Re: Seeking feedback from speech users of Python

  • From: Jamal Mazrui <empower@xxxxxxxxx>
  • To: programmingblind@xxxxxxxxxxxxx
  • Date: Mon, 17 Dec 2007 08:56:22 -0500 (EST)

Thanks for the feedback, Jim.

An advantage of PyBrace over beeps or words that indicate a change of
indentation is that a comment is automatically generated that indicates
what code block has closed.  Thus, one does not have to recall that a
"while" was two beeps in and and "if" was one beep.

Yes, in EdSharp, Alt+Home goes to the first nonblank character of a line,
and indeed, its purpose is to skip over indentation.  Home without the Alt
modifier key is just easier and more habitual to press, and the purpose of
PyBrace is to maximize usability for a speech and keyboard user.

Regarding space versus tab for indentation, does one work better when JAWS
displays a web page with the virtual buffer?  Richard has reported that
some Python code loses its indentation in this mode, whereas other
indentation is preserved.  Obviously, preserving it is important when
reading Python code on the web.  I was guessing that a tab character was
more likely to be preserved than a space, so that was partly why I chose
it ininitially, but I was guessing there.  To me, tab also makes more
sense logically because a single tab character can be used rather than
multiple spaces, and the user can often adjust the display width of a tab
character in his or her editor.  I do recall, however, that Perl style
guidelines recommend spaces (4) and Ruby's recommend them as well (2),
so it does not surprise me that Python guidelines have developed
similarly.  I will probably make EdSharp use whatever the user has set for
the IndentationUnit in the configuration dialog.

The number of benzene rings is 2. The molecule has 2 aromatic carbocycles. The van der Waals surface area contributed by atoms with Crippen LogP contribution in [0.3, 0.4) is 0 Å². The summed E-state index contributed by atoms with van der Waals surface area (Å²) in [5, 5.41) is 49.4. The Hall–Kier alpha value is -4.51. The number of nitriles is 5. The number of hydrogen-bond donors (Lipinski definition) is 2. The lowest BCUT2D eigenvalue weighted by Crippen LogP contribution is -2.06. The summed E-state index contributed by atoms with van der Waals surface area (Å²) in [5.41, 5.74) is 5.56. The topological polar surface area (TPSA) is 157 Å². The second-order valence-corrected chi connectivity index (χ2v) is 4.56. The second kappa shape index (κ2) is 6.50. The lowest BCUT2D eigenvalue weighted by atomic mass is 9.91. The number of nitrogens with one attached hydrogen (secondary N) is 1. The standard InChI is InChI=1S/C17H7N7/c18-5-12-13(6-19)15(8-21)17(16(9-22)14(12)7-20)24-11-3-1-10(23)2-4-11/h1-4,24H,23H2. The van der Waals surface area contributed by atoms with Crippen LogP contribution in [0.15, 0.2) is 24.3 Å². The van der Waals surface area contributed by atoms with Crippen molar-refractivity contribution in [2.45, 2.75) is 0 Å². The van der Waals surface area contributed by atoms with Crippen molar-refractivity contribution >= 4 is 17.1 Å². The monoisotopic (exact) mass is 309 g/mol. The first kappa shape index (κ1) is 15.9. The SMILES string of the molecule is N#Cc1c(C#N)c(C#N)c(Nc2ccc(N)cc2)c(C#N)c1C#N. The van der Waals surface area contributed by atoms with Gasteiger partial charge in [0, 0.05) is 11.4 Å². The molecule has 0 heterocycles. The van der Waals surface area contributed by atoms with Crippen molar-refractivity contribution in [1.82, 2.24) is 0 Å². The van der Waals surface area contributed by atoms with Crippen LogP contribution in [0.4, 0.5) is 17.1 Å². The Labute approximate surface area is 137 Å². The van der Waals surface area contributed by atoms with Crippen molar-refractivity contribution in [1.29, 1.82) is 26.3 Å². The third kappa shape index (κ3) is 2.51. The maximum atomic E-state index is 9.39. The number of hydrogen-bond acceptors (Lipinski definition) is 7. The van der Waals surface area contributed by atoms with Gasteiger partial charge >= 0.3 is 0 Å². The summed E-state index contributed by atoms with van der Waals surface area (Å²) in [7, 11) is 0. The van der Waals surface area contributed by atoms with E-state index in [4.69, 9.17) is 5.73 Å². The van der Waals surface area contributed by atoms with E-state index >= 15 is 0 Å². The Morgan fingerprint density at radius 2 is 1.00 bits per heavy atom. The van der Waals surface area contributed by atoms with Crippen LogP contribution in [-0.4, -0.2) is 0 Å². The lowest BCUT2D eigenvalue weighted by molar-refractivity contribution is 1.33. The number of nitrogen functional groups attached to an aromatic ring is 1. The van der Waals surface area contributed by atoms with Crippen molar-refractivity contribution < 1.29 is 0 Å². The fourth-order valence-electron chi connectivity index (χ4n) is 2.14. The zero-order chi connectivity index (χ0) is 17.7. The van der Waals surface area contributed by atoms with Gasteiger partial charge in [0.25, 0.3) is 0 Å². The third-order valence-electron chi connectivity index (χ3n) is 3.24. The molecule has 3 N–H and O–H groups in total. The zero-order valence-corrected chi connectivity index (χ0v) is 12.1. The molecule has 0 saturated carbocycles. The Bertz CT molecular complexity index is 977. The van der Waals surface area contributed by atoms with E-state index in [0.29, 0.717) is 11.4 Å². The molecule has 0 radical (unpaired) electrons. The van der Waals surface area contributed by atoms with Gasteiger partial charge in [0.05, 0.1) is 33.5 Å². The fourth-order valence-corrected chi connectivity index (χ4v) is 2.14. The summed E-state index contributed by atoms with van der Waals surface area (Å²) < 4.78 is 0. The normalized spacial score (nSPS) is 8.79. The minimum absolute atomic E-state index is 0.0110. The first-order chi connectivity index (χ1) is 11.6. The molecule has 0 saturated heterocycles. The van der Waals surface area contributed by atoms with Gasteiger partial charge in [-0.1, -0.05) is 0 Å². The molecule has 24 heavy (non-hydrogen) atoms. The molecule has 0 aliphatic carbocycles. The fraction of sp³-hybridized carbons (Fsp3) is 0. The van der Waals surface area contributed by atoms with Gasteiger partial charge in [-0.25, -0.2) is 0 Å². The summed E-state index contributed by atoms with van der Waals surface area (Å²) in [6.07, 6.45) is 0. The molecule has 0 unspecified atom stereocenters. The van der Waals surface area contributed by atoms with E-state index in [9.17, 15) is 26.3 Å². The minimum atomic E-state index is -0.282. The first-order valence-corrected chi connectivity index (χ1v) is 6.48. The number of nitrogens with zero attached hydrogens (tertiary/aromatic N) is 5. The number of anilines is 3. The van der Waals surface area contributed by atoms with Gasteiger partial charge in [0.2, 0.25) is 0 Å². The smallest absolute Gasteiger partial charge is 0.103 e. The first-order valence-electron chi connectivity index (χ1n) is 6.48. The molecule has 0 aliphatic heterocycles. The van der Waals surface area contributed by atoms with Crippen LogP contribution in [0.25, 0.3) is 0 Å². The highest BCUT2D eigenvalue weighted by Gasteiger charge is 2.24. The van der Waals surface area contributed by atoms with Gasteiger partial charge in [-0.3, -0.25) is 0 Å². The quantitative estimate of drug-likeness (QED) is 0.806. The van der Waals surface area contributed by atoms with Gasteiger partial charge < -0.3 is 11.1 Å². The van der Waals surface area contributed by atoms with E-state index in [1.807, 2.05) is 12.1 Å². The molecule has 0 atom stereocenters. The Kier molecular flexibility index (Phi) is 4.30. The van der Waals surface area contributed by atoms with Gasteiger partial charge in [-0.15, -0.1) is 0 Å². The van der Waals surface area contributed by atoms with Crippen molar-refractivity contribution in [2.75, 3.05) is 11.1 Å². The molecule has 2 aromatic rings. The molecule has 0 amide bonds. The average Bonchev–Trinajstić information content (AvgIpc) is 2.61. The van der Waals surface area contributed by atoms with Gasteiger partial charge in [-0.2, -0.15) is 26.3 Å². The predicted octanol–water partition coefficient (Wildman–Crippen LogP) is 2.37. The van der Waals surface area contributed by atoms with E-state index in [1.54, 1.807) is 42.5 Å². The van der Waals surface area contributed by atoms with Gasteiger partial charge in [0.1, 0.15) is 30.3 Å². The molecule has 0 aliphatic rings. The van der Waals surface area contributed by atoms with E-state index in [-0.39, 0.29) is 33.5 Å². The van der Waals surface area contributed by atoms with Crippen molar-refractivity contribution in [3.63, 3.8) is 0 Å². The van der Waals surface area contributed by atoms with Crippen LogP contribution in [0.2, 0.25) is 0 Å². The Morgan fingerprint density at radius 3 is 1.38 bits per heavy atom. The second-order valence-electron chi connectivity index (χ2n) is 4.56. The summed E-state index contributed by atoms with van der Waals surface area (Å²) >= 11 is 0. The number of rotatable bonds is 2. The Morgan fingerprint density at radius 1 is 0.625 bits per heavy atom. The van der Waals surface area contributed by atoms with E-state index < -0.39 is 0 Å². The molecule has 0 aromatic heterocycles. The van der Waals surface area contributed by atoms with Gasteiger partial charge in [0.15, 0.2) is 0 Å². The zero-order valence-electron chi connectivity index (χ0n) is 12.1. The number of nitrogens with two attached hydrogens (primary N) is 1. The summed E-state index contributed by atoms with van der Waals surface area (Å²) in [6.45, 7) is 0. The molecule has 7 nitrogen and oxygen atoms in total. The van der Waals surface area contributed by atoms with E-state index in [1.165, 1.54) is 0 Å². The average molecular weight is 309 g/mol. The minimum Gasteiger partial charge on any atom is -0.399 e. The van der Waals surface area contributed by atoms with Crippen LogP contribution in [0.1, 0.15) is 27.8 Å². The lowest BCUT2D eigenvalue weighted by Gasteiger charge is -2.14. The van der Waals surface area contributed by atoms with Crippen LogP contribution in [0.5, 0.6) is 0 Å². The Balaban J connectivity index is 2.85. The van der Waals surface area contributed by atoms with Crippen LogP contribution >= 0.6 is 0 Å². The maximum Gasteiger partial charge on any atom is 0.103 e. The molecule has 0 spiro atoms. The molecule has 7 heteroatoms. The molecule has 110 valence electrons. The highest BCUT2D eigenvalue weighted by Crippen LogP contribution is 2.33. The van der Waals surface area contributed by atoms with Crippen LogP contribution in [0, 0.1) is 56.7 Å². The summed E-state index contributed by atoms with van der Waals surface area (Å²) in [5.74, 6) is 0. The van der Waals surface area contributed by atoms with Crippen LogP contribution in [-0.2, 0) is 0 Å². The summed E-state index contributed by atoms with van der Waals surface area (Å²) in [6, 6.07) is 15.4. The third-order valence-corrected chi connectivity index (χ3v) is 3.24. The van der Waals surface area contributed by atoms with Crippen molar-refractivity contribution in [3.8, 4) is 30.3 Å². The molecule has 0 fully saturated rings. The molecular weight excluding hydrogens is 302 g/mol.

To what extent do you use braille when programming in Python?

On Mon, 17 Dec 2007
james.homme@xxxxxxxxxxxx wrote:

> Date: Mon, 17 Dec 2007 07:37:57 -0500
> From: james.homme@xxxxxxxxxxxx
> Reply-To: programmingblind@xxxxxxxxxxxxx
> To: programmingblind@xxxxxxxxxxxxx
> Subject: Re: Seeking feedback from speech users of Python
> Hi Jamal,
> While I appreciate the effort you put in to make this feature, I have some
> feedback. I use  JAWS indentation scheme that plays notes for indent
> levels. That scheme is very efficient for me because it plays the notes as
> the lines are beginning to speak. That is more efficient than waiting for
> JAWS or EdSharp to tell me the indent level. Second, I think the feature
> needs to use spaces instead of tabs because that is the feedback I am
> hearing from the Python Tutor list.
> Jim
> James D Homme, , Usability Engineering, Highmark Inc.,
> james.homme@xxxxxxxxxxxx, 412-544-1810
> "Never doubt that a thoughtful group of committed citizens can change the
> world.  Indeed, it is the only thing that ever has." -- Margaret Mead
>              "Jamal Mazrui"
>              <empower@xxxxxxxx
>              t>                                                         To
>              Sent by:                  programmingblind@xxxxxxxxxxxxx
>              programmingblind-                                          cc
>              bounce@freelists.
>              org                                                   Subject
>                                        Seeking feedback from speech users
>                                        of Python
>              12/14/2007 10:36
>              PM
>              Please respond to
>              programmingblind@
> I have included an experimental feature in EdSharp
> In seeking a more efficient way of managing the indentation requirement, I
> am trying a coding style called PyBrace, where the colon and indented
> block are replaced by a set of curly braces surrounding the block.
> Alt+Shift+LeftBracket (think of the brace character) turns either all or
> selected text into this style of code, which makes it easy to understand
> the structure with speech.
> The inverse command is called PyDent, Alt+LeftBracket, which converts from
> PyBrace format to the equivalent indentation required by the Python
> interpreter.
> PyBrace assumes that the opening brace will be at the end of the line of
> text that starts the block, and the closing brace will be on a line by
> itself.  Also, PyDent assumes that a single tab character is used for each
> level of indentation -- though I intend to support other indentation
> conventions as well if this approach seems productive.
> I have been able to convert to and from PyBrace and run a Python script
> successfully (the Python fruit basket program).  If anyone else can try
> this approach, and let me know your results as well as any other ideas for
> improvement, that would be helpful.
> Jamal
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